Slow Wine Guide USA New PRINT Edition and New 2021 Field Rep: ME!

The 2020 Slow Wine USA Guide covers 285 US wineries; Deborah Parker Wong is the US Coordinating Editor

“Speed became our shackles. We fell prey to the same virus: ‘the fast life.'”

“In the name of productivity, the ‘fast life’ has changed our lifestyle and now threatens our environment and our land (and city) scapes.

“Against those – or, rather, the vast majority – who confuse efficiency with frenzy, we propose the vaccine of an adequate portion of sensual gourmandise pleasures, to be taken with slow and prolonged enjoyment.” Carlo Petrini, SLOW FOOD MANIFESTO

Earth Day is Every Day,
so they say.
But it isn’t always easy
to live that way… 

Fortunately, there are certifications like CCOF (California Certified Organic Farmer), Demeter (biodynamic), SIP (Sustainability in Practice), Lodi Rules, and more to help us find food and wine that celebrate the slow life.

Not only are organic and biodynamic wines typically better for the planet but they’re better for people too– recent research at UCLA shows that certified wines score significantly higher which you can read about here– and they rarely cost more than conventional commercial wines.

While these various certifications can be confusing (read more about what they mean here in “An Exploration into California Certifications and Sustainable Explanations), they can help us figure out which wineries are paying attention to the triple bottom line of planet, people and profit not just profit. 

Wading through labels and websites can be exhausting. How do you decide which wineries to visit? Which wine clubs to join? Which wines to purchase at the supermarket or specialty wine shop? 

That’s where wine guides come in handy, like Pam Strayer’s smart phone apps which I wrote about here.

And there’s books like the Slow Wine Guide which has a North American and an Italian edition, published annually each spring. 

Of course not in 2020 due to COVID but in 2021 we’ll have our boots on the ground again, says USA Guide coordinating editor Deborah Parker Wong

Slow Wine started in Italy inspired by the Slow Food Movement which began in 1986 after a “demonstration on the intended site of a McDonald’s at the Spanish Steps in Rome.” Since then,the movement advocates “a comprehensive approach to food that recognizes the strong connections between plate, planet, people, politics and culture.”

So how does a winery make the Slow Wine Guide? From Italy, we have The Slow Food Manifesto for Good, Clean, and Fair Wine which suggests a winery:

  • grow a minimum of 70% of their grapes, with a few exceptions.
  • refuse to use chemically synthesized fertilizers, herbicides or anti-botrytis fungicides
  • approach winemaking sustainably
  • use “natural” winemaking techniques 
  • avoid enhancements like oak chips
  • use only the low levels of sulfites allowed by the organic standard of the EU
  • reflect their place of origin
  • encourage biodiversity
  • create a supportive community

That’s the Manifesto anyway, and the Slow Wine Guide seeks to find and identify wineries working to meet these goals. At least that’s my understanding of it at this point!

Slow Wine Manifesto from inside the new Guide. Source:Deborah Parker Wong’s

The 2021 US Slow Wine Guide offers entries about three wines from each of 285 wineries located in California, Oregon, Washington, and New York with the US Guide available for the first time in a print edition in a format that looks like this on the page:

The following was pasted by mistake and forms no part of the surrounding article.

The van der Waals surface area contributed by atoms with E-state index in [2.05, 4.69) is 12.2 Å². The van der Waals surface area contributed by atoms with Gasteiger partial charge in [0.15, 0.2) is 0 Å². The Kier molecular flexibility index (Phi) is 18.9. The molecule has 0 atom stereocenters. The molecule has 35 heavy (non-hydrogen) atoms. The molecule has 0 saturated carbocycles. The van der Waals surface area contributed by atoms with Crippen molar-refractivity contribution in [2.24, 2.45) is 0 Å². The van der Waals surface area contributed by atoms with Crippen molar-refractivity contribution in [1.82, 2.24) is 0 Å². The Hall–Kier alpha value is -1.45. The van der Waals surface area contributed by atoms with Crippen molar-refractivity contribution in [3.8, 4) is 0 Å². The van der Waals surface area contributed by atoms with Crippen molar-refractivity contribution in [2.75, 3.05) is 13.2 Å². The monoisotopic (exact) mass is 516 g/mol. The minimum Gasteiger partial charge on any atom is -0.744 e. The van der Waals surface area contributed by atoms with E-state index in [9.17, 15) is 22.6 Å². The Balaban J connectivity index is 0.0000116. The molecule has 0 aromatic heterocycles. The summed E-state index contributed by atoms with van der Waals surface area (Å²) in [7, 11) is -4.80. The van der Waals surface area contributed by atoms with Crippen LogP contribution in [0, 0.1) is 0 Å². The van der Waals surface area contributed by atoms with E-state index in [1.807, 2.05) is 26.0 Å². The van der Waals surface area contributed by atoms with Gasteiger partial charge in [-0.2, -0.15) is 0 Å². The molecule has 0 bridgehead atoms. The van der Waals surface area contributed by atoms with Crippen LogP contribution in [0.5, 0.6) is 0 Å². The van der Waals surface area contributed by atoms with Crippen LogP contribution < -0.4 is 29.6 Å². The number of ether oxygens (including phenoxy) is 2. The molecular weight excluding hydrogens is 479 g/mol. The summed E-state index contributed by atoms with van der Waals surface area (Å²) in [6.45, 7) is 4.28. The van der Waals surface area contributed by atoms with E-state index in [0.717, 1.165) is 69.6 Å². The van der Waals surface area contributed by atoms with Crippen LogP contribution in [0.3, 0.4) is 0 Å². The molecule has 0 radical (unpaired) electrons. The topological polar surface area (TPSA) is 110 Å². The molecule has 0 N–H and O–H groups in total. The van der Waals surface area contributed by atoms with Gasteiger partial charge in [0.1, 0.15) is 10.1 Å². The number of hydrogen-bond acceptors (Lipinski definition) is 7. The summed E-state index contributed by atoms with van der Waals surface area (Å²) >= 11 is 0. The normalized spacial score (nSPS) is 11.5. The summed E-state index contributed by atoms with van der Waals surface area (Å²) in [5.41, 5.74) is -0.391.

Sample page from coordinating editor Deborah Parker Wong’s sneak peek. The QR code links to video interview.

The QR code links you to video interviews that were used instead of visits to the wineries in 2020 due to COVID.

Working with Slow Wine Editor-in-chief Giancarlo Gariglio and Fabio Giavedoni, Deborah Parker Wong serves in the US as the Coordinating Editor with Pam Strayer as Senior Editor. In 2020, twenty field representatives tasted wines and wrote up the entries.

And in 2021, I’ll be one of these field representatives, visiting the wineries, tasting the wines, and selecting wines for awards! Right now I’m responsible for 20 wineries, with more than half of them in Santa Barbara County, and the remainder in Paso Robles, Lodi, and elsewhere. Read more about my background and qualifications here. 

Your purchase of the guide makes this important work possible– and this is how you do it! Simply send your name, shipping address and payment to Paypal or Venmo @slowwineguideusa. 

Hmm, wonder if you could subscribe and order your 2021 copy at the same time? 

Because these books make great gifts for the wine lover in your life, consider buying more than one!

Think Moms, Dads, Grads, newlyweds; give a copy, glasses, and a bottle of wine from one the wineries as a gift!

More information here from Deborah Parker Wong.

  • 1 copy ($ 22.99 + shipping $ 2.99) $25.98
  • 6 copies (19.99 each + shipping $ 5.99) $125.93


Wine Predators Gwendolyn Alley, left, and Sue Hill, right

Slow Food founder Carlo Petrini said, “If you want to save the world, you must not do it with sadness. You must do it with joy!” 

Here’s to wine that brings joy to the world! Cheers!

PS Don’t worry — I’ll still be writing on Wine Predator with Sue’s help and with even more organic and biodynamic wine stories for you so stay tuned! Coming up we have organic and biodynamic Chenin Blanc and Syrah from Reyneke in South Africa, soon we have biodynamic wine from Austria as well as organic and biodynamic wine from Alsace! We also have organic wine from South America prefect for summer time grilling– and I’m hoping to get up a post about organic Prosecco for Mother’s Day. Don’t miss out– subscribe! 




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